740.00119 Control (Germany)/4–1246

The Secretary of War (Patterson) to the Secretary of State

secret

Dear Mr. Secretary: I have your letter AV of 18 March 4632 which relates the State Department views as to the desirability of imposing restrictions on the movement of Soviet aircraft in United States Zone, Germany, similar to those imposed by the Soviet Government on the movement of United States aircraft in the Balkans.

Although it would seem that some such arrangement might be desirable, the disadvantages which would arise in the Western Zone of Germany would make it impractical to attempt this at present.

The paper dated 24 January 1946 (CORC/P) 46 (35)33 to which you refer is a quadripartite agreement relating to the exchange of airfield facilities among the four powers occupying Germany. This paper, as well as all other negotiations on aviation matters in Germany, was coordinated with the Office of Political Affairs prior to agreement.

As the Allied Control Council for Germany does not have any authority to make agreements relating to matters outside Germany, nor is it logical to condition quadripartite negotiations in Germany upon the granting of privileges in other countries, it would seem more advantageous to exact real reciprocity within Germany and exchange granting of aviation privileges within the United States Zone for equal privileges in the Soviet Zone. An attempt to use our ability to [Page 760]restrict Soviet aviation privileges in Germany as a lever to apply pressure on Russia elsewhere might jeopardize and would at best cause a delay in reaching control council agreements.

In addition, the location of Berlin in the midst of the Soviet Zone places us in a disadvantageous position with regard to aviation rights in Germany because every flight into Berlin is a flight across Soviet occupied territory. As we have approximately one hundred times as many flights into Berlin as the Soviets have into our Zone and as we have had a slightly greater number of flights elsewhere across Soviet territory than the Soviets have had across our Zone, it is obvious that we are not in the best position for bargaining.34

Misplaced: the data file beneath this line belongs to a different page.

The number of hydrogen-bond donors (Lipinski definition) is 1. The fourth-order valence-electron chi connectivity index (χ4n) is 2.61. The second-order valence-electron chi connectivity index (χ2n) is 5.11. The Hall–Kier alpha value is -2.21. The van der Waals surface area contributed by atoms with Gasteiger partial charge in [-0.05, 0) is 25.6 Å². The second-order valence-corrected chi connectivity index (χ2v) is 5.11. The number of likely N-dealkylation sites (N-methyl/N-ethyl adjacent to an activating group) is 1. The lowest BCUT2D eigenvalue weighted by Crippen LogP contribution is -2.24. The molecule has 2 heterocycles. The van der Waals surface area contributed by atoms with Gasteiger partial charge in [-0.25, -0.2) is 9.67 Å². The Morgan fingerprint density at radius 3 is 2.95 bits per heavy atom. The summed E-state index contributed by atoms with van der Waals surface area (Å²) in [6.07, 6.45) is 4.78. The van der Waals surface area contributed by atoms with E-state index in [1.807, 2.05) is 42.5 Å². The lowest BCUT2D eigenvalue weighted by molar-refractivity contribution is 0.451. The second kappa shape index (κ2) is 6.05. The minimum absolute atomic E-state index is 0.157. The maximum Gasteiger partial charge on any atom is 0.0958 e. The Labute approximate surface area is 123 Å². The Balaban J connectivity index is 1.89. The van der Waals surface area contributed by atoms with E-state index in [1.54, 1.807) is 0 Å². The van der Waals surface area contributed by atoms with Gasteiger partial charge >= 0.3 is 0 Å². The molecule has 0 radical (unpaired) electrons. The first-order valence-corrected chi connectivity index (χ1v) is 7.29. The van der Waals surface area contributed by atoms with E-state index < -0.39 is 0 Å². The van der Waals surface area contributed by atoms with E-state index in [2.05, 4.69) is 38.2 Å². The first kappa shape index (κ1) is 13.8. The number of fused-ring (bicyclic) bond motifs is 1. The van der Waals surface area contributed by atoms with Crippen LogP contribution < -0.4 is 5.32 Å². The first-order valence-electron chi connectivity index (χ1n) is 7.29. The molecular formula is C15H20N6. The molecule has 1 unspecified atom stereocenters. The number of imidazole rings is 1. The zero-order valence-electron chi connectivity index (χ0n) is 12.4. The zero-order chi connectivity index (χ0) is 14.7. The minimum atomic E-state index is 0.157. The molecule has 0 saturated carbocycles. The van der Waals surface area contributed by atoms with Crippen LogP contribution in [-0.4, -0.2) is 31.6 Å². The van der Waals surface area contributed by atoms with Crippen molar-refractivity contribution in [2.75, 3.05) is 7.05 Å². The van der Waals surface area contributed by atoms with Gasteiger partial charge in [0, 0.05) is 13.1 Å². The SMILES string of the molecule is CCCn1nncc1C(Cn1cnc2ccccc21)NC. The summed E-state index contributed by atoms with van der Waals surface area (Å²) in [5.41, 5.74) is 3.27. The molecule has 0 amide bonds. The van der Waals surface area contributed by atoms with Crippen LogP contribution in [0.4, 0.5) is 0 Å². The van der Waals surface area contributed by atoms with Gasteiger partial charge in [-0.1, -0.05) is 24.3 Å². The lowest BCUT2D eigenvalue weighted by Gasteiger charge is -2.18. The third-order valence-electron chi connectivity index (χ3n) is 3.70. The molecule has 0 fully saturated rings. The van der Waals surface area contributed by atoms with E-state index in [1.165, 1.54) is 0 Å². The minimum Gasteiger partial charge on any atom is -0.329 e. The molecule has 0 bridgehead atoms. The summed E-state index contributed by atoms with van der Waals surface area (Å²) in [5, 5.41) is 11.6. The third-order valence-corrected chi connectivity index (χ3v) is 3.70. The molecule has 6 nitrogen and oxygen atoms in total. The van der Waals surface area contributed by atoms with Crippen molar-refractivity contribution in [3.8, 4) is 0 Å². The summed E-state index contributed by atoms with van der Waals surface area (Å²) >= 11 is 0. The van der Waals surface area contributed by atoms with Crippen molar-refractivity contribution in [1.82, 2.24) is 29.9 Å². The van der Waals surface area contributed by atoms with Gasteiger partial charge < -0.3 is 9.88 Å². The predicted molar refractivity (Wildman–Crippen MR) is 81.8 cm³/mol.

With respect to your request that a procedure be evolved whereby State can comment on Soviet requests for aviation privileges, it is believed this procedure already exists for United States Army controlled Zone in Austria and Germany by the presence of the Political Advisors on the United States Representation to the Allied Control Council. I am instructing Generals Clark35 and McNarney36 that Soviet requests will continue to be coordinated with the Political Advisors in order that State Department can be kept informed but with a minimum of delay in meeting General McNarney’s and General Clark’s operational requirements.

Sincerely yours,

Robert L. Patterson
  1. Not printed.
  2. Not printed, but see telegram 743, March 9, from Moscow, p. 756.
  3. A letter to Secretary of War Patterson from the Secretary of State, dated April 18, indicated the Department’s withdrawal of its recommendation for the imposition of restrictions on flights of Soviet aircraft over U.S. controlled territory (740.00119 Control (Germany)/4–446).
  4. Gen. Mark W. Clark, Commanding General, United States Forces, Austria; U.S. Representative, Allied Council for Austria.
  5. Gen. Joseph T. McNarney, Military Governor, U.S. Zone of Occupation in Germany; U.S. member, Allied Control Council for Germany.